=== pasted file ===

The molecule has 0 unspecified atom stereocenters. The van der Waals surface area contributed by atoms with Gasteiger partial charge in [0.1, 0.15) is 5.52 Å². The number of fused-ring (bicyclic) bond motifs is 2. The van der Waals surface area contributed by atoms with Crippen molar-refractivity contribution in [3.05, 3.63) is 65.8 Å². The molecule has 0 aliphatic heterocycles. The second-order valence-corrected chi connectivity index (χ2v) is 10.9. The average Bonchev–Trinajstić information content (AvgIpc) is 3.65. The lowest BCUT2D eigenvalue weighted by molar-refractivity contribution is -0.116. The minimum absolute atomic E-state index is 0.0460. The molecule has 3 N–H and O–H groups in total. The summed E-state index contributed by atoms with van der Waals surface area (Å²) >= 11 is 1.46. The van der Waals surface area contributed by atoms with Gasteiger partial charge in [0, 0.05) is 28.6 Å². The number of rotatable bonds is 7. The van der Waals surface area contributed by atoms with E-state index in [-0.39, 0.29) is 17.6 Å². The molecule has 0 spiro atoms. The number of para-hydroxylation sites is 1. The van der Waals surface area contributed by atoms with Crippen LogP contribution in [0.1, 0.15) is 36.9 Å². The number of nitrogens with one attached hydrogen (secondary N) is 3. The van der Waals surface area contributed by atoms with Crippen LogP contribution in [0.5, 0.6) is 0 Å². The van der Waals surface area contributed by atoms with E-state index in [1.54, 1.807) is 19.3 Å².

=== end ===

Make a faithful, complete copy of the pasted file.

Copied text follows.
The molecule has 0 unspecified atom stereocenters. The van der Waals surface area contributed by atoms with Gasteiger partial charge in [0.1, 0.15) is 5.52 Å². The number of fused-ring (bicyclic) bond motifs is 2. The van der Waals surface area contributed by atoms with Crippen molar-refractivity contribution in [3.05, 3.63) is 65.8 Å². The molecule has 0 aliphatic heterocycles. The second-order valence-corrected chi connectivity index (χ2v) is 10.9. The average Bonchev–Trinajstić information content (AvgIpc) is 3.65. The lowest BCUT2D eigenvalue weighted by molar-refractivity contribution is -0.116. The minimum absolute atomic E-state index is 0.0460. The molecule has 3 N–H and O–H groups in total. The summed E-state index contributed by atoms with van der Waals surface area (Å²) >= 11 is 1.46. The van der Waals surface area contributed by atoms with Gasteiger partial charge in [0, 0.05) is 28.6 Å². The number of rotatable bonds is 7. The van der Waals surface area contributed by atoms with E-state index in [-0.39, 0.29) is 17.6 Å². The molecule has 0 spiro atoms. The number of para-hydroxylation sites is 1. The van der Waals surface area contributed by atoms with Crippen LogP contribution in [0.1, 0.15) is 36.9 Å². The number of nitrogens with one attached hydrogen (secondary N) is 3. The van der Waals surface area contributed by atoms with Crippen LogP contribution in [0.5, 0.6) is 0 Å². The van der Waals surface area contributed by atoms with E-state index in [1.54, 1.807) is 19.3 Å².